If we still want to think that the shot of Bruce and Selina could be a fantasy, then this can only be either because of a coy use of style, or because this film was directed by Christopher Nolan, the man who made Inception. Neither of these reasons is convincing, since both require we overlook key pieces of narrative information. Furthermore, unlike in Inception, if this POV shot in The Dark Knight Rises were a fantasy, then this would constitute a sudden introduction - in the final seconds - of an entirely new set of rules about the reliability of visual information in this series of films. It would be the first time in the trilogy that we have been misled by an image that is in fact imagined - indeed, it would be the first time we have seen through a character’s mind’s eye at all, minus the motivation of memory, ‘fear gas’, or a pain-induced hallucination in a pit-of-despair prison. Thus, to argue that the ending is ambiguous in this sense is also to indict it as either incoherent, lazily opportunistic, or both.

So much, then, for the proposition that the ending we have simply is ambiguous. What, though, of the suggestion that it isn’t, but it should have been?

2. The ending should be ambiguous...

Several critics have argued that the ending of The Dark Knight Rises would have been better if, rather than actually showing us Bruce and Selina in Florence, the film had ended merely with Alfred reenacting his earlier visit to the café, looking off-camera, smiling as he sees something, upon which the film ends. On an episode of the Slashfilm podcast Devindra Hardawar imagines an ending in which (a) there is no confirmation regarding the fixed autopilot, and (b) we ultimately receive only “a glimpse of something at the end, Alfred smiling, and cut to black” - a measure he suggests would have made the film “a bit more ambiguous in a way that would have been more satisfying”. Similarly, on the Filmspotting podcast Josh Larsen argues for a conclusion in which “Alfred had looked up, given a small smile, movie ends,” which Adam Kempenaar agrees he “maybe would have liked more, because it’s a little bit of an arthouse trick, where it’s a question of ‘Is he really seeing that, or is it his imagination?’” Finally, on Cinemablend Sean O’Connell objects that the ending we have is “akin to Nolan showing his audience the Inception top falling over. No room for ambiguity. No point in discussion. Time to spoon-feed a happy ending to the masses.”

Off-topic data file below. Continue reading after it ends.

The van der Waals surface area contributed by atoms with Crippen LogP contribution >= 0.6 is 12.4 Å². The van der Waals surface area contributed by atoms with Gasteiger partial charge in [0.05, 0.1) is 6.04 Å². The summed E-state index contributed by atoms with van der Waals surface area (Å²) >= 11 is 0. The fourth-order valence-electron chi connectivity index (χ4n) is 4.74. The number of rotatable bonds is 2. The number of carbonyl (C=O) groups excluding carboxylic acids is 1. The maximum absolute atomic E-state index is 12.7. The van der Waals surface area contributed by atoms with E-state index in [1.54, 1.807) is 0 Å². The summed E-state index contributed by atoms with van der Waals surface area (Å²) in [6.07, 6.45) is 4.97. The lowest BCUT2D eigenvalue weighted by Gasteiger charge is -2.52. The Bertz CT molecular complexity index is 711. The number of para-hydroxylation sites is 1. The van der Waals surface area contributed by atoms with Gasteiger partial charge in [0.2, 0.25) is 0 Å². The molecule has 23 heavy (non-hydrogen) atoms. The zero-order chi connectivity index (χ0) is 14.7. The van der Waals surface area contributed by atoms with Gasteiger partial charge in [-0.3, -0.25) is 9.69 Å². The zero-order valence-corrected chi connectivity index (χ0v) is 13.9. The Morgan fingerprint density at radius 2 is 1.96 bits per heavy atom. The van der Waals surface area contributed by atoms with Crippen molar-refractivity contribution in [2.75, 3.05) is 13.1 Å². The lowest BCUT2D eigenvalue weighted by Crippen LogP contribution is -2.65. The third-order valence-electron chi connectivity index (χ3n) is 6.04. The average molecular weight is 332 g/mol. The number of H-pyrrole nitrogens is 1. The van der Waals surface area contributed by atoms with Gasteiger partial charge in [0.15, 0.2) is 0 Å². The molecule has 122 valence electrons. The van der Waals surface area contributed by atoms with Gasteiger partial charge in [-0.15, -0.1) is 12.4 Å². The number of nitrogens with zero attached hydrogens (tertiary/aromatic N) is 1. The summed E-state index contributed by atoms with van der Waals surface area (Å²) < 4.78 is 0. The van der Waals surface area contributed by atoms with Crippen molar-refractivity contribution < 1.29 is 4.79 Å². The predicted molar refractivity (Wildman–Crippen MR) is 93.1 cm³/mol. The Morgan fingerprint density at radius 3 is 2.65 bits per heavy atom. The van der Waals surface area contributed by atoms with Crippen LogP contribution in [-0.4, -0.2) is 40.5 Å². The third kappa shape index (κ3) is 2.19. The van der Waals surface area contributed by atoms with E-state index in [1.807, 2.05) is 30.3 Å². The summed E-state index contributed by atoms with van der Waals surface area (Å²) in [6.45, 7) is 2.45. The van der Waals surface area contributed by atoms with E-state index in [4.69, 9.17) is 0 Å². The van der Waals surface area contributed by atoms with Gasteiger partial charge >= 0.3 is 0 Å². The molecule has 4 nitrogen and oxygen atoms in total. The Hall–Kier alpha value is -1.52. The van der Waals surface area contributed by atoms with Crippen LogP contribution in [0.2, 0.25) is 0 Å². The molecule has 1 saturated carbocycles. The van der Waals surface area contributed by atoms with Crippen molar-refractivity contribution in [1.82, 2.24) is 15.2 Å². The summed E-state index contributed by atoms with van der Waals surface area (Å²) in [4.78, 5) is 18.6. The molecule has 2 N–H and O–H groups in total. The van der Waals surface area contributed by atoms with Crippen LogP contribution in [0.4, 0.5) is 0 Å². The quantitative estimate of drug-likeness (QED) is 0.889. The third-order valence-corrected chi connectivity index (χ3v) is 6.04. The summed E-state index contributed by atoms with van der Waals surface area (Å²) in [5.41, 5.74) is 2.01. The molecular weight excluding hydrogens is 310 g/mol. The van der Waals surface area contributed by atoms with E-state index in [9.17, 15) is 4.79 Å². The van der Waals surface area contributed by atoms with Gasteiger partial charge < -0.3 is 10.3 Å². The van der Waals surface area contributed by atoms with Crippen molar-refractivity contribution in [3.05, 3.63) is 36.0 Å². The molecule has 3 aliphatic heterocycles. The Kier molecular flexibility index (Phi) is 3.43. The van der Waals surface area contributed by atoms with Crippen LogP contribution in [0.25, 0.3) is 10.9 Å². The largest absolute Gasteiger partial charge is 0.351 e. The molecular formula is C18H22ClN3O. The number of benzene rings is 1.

This reference to the amorphous critical punching bag of ‘the happy ending’ demonstrates unambiguously what is at stake in this desire for ambiguity. As I have said, this harks back to a very familiar argument, which stems from all kinds of deep-seated aesthetic assumptions about the superiority of narrative ‘openness’ over ‘closure’, the belief that leaving viewers to ‘make up their own minds’ about an ending is an innately liberating or positive thing to do, etc (I have discussed this tendency here). I don’t disagree that ambiguity can be a worthwhile feeling to attempt to create at the end of a film. However, the point I want to make is that ‘ambiguity’ is not a fixed commodity which an ending simply possesses or doesn’t - there is more than one way to achieve it, and I would argue that some are more justifiable than others. The mention above of the “Inception top” sums up nicely why I believe that an ending to The Dark Knight Rises in which - having been shown Alfred looking up - we don’t see Bruce and Selina, would have been so aesthetically bankrupt.